– This is her sketch of the large flower vase. – Rather good, isn’t it?
– I was going to say, she’s very good at it. – She’s very good.
– Yeah. And this is completely fascinating because if you look at these drawings here, these are pages from a catalogue of works in artificial stone, and we know that Albert and Victoria actually bought quite a lot of the urns and the vases in the garden from this catalogue, which is sort of not quite IKEA, let’s say Homebase. SHE LAUGHS And I suppose, if you’re used to living in the splendour that they lived in, it’s actually rather nice to come somewhere that’s much simpler. It wasn’t as thought they didn’t have a few bits and pieces – elsewhere, was it?
– No. There is something endearing about the image of Victoria and Albert poring over catalogues and choosing a mass-produced urn or statue, and indicates a restraint that earlier monarchs and grandees rarely displayed. And if it also displays a lack of flamboyance, it does show a monarchy that is in tune with the modern world around them. What makes this garden so Victorian… ..is the combination of the energy that just runs through everything. And also this infatuation with process and industry. Everything is new, everything is changing – so the fact that the terrace took an enormous amount of earthwork, so needed a 25-foot retaining wall, so much the better. And that this – which in Renaissance Italy would have been lovely, soft, carved stone – is concrete. It’s as though the aesthetic is in thrall to the process. Victoria and Albert seemed to take real pleasure in the process of constructing their garden. Once the terraces were finished, and the various pots and ornaments duly purchased, they, and in particular Albert, took an active part in its planting, and if not actually wielding a spade, he was managing every detail from his control tower. And then look, isn’t it amazing? It feels like a ship’s mast or something like that. It feels like something built by a naval builder, doesn’t it? So you come out of this little door. – Ooh!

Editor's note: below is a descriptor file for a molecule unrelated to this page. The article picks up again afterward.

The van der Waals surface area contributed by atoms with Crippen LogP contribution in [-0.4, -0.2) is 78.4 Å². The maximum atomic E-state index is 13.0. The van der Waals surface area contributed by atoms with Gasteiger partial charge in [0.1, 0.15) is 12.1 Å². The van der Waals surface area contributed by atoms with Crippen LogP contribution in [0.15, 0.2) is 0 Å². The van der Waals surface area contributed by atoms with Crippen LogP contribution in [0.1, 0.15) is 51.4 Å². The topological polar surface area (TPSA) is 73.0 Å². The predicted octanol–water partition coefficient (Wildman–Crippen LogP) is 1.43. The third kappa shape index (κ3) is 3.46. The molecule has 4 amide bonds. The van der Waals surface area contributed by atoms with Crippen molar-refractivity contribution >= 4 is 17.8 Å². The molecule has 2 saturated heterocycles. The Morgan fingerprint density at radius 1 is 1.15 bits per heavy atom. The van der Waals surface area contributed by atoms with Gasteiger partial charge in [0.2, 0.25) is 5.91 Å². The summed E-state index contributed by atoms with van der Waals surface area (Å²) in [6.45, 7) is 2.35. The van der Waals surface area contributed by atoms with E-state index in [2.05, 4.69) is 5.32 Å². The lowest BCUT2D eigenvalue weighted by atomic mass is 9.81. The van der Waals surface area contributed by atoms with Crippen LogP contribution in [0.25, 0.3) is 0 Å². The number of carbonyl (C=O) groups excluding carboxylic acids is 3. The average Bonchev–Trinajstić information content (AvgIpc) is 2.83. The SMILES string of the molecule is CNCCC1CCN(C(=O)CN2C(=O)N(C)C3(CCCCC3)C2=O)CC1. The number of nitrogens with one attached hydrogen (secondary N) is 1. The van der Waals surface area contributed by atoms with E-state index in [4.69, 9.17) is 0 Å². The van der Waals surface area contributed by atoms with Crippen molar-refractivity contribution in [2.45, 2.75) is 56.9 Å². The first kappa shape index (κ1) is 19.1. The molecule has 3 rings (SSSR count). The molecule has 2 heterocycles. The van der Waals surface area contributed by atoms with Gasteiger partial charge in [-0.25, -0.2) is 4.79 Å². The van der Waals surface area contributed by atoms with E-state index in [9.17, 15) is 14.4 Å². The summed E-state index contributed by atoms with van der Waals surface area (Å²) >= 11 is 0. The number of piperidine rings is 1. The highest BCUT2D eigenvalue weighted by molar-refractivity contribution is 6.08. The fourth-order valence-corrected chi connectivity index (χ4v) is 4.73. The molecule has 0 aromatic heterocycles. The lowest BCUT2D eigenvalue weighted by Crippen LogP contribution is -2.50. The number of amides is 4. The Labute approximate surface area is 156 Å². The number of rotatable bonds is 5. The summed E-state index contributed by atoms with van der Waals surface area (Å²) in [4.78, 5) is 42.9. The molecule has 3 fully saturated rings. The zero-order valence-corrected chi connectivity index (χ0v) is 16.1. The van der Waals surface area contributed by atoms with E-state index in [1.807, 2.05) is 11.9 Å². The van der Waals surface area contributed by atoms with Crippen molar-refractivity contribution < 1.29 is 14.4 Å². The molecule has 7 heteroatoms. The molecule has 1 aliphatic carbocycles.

– Ooh! Bang your head, that’s all right. And then this view. And this is where Albert would come to look at his tree planting. When he wanted to plant a tree, he would get a man to stand out there with a flag. And Albert would be on the tower and he would sort of, you know, tell them to move it a bit that way, you know, adjust the position. – So he would be standing up here and going, “Left, left”, like that.